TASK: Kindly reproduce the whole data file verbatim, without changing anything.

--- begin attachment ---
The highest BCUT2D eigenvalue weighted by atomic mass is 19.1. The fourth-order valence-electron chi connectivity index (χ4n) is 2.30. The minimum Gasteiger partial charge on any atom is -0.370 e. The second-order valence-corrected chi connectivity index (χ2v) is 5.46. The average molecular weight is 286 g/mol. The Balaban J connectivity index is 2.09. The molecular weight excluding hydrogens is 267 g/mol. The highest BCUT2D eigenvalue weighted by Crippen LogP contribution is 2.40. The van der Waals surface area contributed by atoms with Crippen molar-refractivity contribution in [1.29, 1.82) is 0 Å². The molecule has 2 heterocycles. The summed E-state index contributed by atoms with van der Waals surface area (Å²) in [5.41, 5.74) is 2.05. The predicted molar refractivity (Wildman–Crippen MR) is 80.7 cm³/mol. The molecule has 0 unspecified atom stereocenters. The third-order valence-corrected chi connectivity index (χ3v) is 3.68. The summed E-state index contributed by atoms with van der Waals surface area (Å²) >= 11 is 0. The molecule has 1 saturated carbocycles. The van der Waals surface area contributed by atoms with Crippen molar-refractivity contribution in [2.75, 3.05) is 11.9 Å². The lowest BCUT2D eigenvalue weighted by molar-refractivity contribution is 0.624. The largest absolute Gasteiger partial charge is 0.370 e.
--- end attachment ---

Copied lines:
The highest BCUT2D eigenvalue weighted by atomic mass is 19.1. The fourth-order valence-electron chi connectivity index (χ4n) is 2.30. The minimum Gasteiger partial charge on any atom is -0.370 e. The second-order valence-corrected chi connectivity index (χ2v) is 5.46. The average molecular weight is 286 g/mol. The Balaban J connectivity index is 2.09. The molecular weight excluding hydrogens is 267 g/mol. The highest BCUT2D eigenvalue weighted by Crippen LogP contribution is 2.40. The van der Waals surface area contributed by atoms with Crippen molar-refractivity contribution in [1.29, 1.82) is 0 Å². The molecule has 2 heterocycles. The summed E-state index contributed by atoms with van der Waals surface area (Å²) in [5.41, 5.74) is 2.05. The predicted molar refractivity (Wildman–Crippen MR) is 80.7 cm³/mol. The molecule has 0 unspecified atom stereocenters. The third-order valence-corrected chi connectivity index (χ3v) is 3.68. The summed E-state index contributed by atoms with van der Waals surface area (Å²) >= 11 is 0. The molecule has 1 saturated carbocycles. The van der Waals surface area contributed by atoms with Crippen molar-refractivity contribution in [2.75, 3.05) is 11.9 Å². The lowest BCUT2D eigenvalue weighted by molar-refractivity contribution is 0.624. The largest absolute Gasteiger partial charge is 0.370 e.